That first breath of crisp, cool air brings back vivid memories of my autumn in Hyde Park, NY.
The energy at the Culinary Institute of America that fall electrified the campus. Summer's heat felt long gone and everyone it seemed wanted to try their hand in the pastry kitchens. No need for our chefs to announce the arrival of baking season -- hot ovens and fresh spices did that.
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Our pastry project that fall required us to create a gingerbread house. Inspired by the gold and crimson trees lining the Hudson River and the pumpkins growing plump in the fields I chased away the sugar plum dancing in my head and started sketching plans for a haunted gingerbread house. Ideas flowed once I realized I didn't need to focus on constructing a flawless structure. Imperfections enhance the scary look of a decrepit gingerbread house and create an eerie ambience.
Great baking hinges on following food science almost to a fault, and while I honored the rules and reveled in successful results, focusing primarily on the architecture and decor felt indulgent at this culinary school.
Building a haunted gingerbread house unearthed Halloween memories from my younger years of trick-or-treating. At dusk, houses take on a darker hue and I melded this memory into baking the gingerbread. Dark brown sugar infused deeper color and extra spices added a speckled design in dough. Jagged slits baked into realistic wall cracks.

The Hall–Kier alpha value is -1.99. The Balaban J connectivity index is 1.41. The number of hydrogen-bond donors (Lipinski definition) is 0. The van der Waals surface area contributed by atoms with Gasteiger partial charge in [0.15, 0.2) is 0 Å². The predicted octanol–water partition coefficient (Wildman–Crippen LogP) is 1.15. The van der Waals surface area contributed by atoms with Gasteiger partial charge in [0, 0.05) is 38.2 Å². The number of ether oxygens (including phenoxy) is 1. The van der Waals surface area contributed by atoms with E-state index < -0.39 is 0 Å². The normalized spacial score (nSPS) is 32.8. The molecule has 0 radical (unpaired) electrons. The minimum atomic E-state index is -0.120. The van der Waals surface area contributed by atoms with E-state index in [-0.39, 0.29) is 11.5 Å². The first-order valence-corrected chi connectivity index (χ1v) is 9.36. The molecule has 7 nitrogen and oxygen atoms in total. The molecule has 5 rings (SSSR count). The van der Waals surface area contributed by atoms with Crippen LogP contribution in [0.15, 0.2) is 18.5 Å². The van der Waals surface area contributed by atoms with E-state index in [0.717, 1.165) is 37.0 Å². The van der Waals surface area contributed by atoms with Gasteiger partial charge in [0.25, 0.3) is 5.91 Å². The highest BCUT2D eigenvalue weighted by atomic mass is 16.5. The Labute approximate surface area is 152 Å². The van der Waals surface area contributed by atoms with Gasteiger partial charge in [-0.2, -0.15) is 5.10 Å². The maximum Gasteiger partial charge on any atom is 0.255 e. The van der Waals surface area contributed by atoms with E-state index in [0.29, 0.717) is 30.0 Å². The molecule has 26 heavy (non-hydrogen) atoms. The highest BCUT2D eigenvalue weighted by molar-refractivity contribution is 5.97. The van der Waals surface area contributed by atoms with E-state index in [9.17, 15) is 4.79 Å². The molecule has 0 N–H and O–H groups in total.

To keep the décor from evolving into a shiny and new exterior, I stirred flat black food color into royal icing creating a matted finish for the roof. Before the gingerbread cooled, I inserted broken pieces of melted and cooled Life Savers candies into crooked window panes. A slight hand with a fork created distressed siding.
Shutters hung precariously on the side, while the house entry gave visitors pause to enter. Broken gingerbread stairs and the front doors slightly open offered a glimpse of the current residents: spiders dangling from webs and peeking out from crevices. And then there were the residents of the yard -- the graveyard. For the freshly shoveled dirt I used Oreo cookies, finely ground by a food processor. Oval cookies easily subbed for tombstones and gummy worms slithered out of the edible soil. Dark chocolates and Halloween candies finish the haunting decor.
Creating a haunted gingerbread house is a fun way to spend an afternoon with the kids, but I know not everybody has that luxury. So for simplier, and no less tasty treat I offer Monster Bars. Rice Krispy Treats create a base for the bars. Stir in crushed Oreos and like black magic, a haunting dessert takes shape. Grab Halloween decorations and candies and trick them out. For my treat, I include a few creative suggestions to get you started.
• Annie Overboe, a Culinary Institute of America graduate, lives in Villa Park. Write her at firstname.lastname@example.org.